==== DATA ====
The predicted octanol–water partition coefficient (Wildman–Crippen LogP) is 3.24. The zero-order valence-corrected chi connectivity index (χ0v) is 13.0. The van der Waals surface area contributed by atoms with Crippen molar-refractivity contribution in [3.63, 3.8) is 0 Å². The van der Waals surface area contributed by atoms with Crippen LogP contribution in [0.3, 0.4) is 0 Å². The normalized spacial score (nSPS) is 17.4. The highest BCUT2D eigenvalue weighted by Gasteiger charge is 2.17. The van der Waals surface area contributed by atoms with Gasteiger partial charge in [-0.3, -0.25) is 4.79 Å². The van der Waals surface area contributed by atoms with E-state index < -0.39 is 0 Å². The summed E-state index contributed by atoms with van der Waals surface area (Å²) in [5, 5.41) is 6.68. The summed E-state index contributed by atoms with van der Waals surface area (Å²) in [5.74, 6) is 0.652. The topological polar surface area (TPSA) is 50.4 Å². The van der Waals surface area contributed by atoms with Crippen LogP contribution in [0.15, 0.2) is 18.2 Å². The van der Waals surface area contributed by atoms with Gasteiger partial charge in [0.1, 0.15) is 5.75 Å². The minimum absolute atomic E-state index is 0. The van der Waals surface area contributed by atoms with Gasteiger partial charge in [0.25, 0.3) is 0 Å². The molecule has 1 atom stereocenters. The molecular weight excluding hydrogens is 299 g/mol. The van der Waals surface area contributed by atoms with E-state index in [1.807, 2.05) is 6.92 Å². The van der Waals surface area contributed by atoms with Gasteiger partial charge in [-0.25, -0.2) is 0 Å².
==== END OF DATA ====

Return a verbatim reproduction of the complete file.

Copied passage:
The predicted octanol–water partition coefficient (Wildman–Crippen LogP) is 3.24. The zero-order valence-corrected chi connectivity index (χ0v) is 13.0. The van der Waals surface area contributed by atoms with Crippen molar-refractivity contribution in [3.63, 3.8) is 0 Å². The van der Waals surface area contributed by atoms with Crippen LogP contribution in [0.3, 0.4) is 0 Å². The normalized spacial score (nSPS) is 17.4. The highest BCUT2D eigenvalue weighted by Gasteiger charge is 2.17. The van der Waals surface area contributed by atoms with Gasteiger partial charge in [-0.3, -0.25) is 4.79 Å². The van der Waals surface area contributed by atoms with E-state index < -0.39 is 0 Å². The summed E-state index contributed by atoms with van der Waals surface area (Å²) in [5, 5.41) is 6.68. The summed E-state index contributed by atoms with van der Waals surface area (Å²) in [5.74, 6) is 0.652. The topological polar surface area (TPSA) is 50.4 Å². The van der Waals surface area contributed by atoms with Crippen LogP contribution in [0.15, 0.2) is 18.2 Å². The van der Waals surface area contributed by atoms with Gasteiger partial charge in [0.1, 0.15) is 5.75 Å². The minimum absolute atomic E-state index is 0. The van der Waals surface area contributed by atoms with Gasteiger partial charge in [0.25, 0.3) is 0 Å². The molecule has 1 atom stereocenters. The molecular weight excluding hydrogens is 299 g/mol. The van der Waals surface area contributed by atoms with E-state index in [1.807, 2.05) is 6.92 Å². The van der Waals surface area contributed by atoms with Gasteiger partial charge in [-0.25, -0.2) is 0 Å².